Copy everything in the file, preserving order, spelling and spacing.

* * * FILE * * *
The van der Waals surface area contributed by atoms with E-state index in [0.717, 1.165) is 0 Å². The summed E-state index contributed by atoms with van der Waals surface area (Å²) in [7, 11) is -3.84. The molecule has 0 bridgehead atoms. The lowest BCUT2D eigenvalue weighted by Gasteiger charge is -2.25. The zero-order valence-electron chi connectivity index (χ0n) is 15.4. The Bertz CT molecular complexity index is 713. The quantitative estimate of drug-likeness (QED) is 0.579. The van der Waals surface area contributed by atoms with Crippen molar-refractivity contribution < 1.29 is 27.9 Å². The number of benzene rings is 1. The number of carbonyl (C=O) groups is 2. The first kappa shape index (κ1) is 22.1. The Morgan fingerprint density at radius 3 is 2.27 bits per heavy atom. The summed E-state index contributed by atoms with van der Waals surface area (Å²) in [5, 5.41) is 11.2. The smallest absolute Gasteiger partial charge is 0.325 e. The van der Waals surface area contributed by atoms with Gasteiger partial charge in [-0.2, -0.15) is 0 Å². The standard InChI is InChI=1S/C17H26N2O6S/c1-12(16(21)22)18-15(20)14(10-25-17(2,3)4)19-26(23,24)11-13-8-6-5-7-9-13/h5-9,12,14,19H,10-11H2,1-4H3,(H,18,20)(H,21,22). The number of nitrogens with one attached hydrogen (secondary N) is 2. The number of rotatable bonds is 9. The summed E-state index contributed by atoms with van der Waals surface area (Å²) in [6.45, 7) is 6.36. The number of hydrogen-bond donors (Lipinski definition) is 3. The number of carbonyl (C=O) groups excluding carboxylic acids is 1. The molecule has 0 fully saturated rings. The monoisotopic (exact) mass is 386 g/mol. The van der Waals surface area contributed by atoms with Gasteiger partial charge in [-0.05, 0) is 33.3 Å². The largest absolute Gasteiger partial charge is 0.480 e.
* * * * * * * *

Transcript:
The van der Waals surface area contributed by atoms with E-state index in [0.717, 1.165) is 0 Å². The summed E-state index contributed by atoms with van der Waals surface area (Å²) in [7, 11) is -3.84. The molecule has 0 bridgehead atoms. The lowest BCUT2D eigenvalue weighted by Gasteiger charge is -2.25. The zero-order valence-electron chi connectivity index (χ0n) is 15.4. The Bertz CT molecular complexity index is 713. The quantitative estimate of drug-likeness (QED) is 0.579. The van der Waals surface area contributed by atoms with Crippen molar-refractivity contribution < 1.29 is 27.9 Å². The number of benzene rings is 1. The number of carbonyl (C=O) groups is 2. The first kappa shape index (κ1) is 22.1. The Morgan fingerprint density at radius 3 is 2.27 bits per heavy atom. The summed E-state index contributed by atoms with van der Waals surface area (Å²) in [5, 5.41) is 11.2. The smallest absolute Gasteiger partial charge is 0.325 e. The van der Waals surface area contributed by atoms with Gasteiger partial charge in [-0.2, -0.15) is 0 Å². The standard InChI is InChI=1S/C17H26N2O6S/c1-12(16(21)22)18-15(20)14(10-25-17(2,3)4)19-26(23,24)11-13-8-6-5-7-9-13/h5-9,12,14,19H,10-11H2,1-4H3,(H,18,20)(H,21,22). The number of nitrogens with one attached hydrogen (secondary N) is 2. The number of rotatable bonds is 9. The summed E-state index contributed by atoms with van der Waals surface area (Å²) in [6.45, 7) is 6.36. The number of hydrogen-bond donors (Lipinski definition) is 3. The number of carbonyl (C=O) groups excluding carboxylic acids is 1. The molecule has 0 fully saturated rings. The monoisotopic (exact) mass is 386 g/mol. The van der Waals surface area contributed by atoms with Gasteiger partial charge in [-0.05, 0) is 33.3 Å². The largest absolute Gasteiger partial charge is 0.480 e.